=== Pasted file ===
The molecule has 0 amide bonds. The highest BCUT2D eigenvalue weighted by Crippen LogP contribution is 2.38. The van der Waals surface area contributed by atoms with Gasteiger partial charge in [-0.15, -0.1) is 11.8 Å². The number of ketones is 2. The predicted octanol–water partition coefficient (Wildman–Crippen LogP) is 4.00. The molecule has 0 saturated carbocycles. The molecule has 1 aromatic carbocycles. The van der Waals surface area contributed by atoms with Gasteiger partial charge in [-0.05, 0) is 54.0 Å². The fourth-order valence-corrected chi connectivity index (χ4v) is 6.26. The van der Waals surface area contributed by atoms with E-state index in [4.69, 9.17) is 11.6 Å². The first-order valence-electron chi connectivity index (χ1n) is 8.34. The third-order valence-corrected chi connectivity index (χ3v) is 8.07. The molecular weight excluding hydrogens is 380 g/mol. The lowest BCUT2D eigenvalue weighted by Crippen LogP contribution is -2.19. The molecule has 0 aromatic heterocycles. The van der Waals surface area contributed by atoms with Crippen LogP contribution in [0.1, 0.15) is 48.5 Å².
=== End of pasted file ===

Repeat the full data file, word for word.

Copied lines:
The molecule has 0 amide bonds. The highest BCUT2D eigenvalue weighted by Crippen LogP contribution is 2.38. The van der Waals surface area contributed by atoms with Gasteiger partial charge in [-0.15, -0.1) is 11.8 Å². The number of ketones is 2. The predicted octanol–water partition coefficient (Wildman–Crippen LogP) is 4.00. The molecule has 0 saturated carbocycles. The molecule has 1 aromatic carbocycles. The van der Waals surface area contributed by atoms with Gasteiger partial charge in [-0.05, 0) is 54.0 Å². The fourth-order valence-corrected chi connectivity index (χ4v) is 6.26. The van der Waals surface area contributed by atoms with E-state index in [4.69, 9.17) is 11.6 Å². The first-order valence-electron chi connectivity index (χ1n) is 8.34. The third-order valence-corrected chi connectivity index (χ3v) is 8.07. The molecular weight excluding hydrogens is 380 g/mol. The lowest BCUT2D eigenvalue weighted by Crippen LogP contribution is -2.19. The molecule has 0 aromatic heterocycles. The van der Waals surface area contributed by atoms with Crippen LogP contribution in [0.1, 0.15) is 48.5 Å².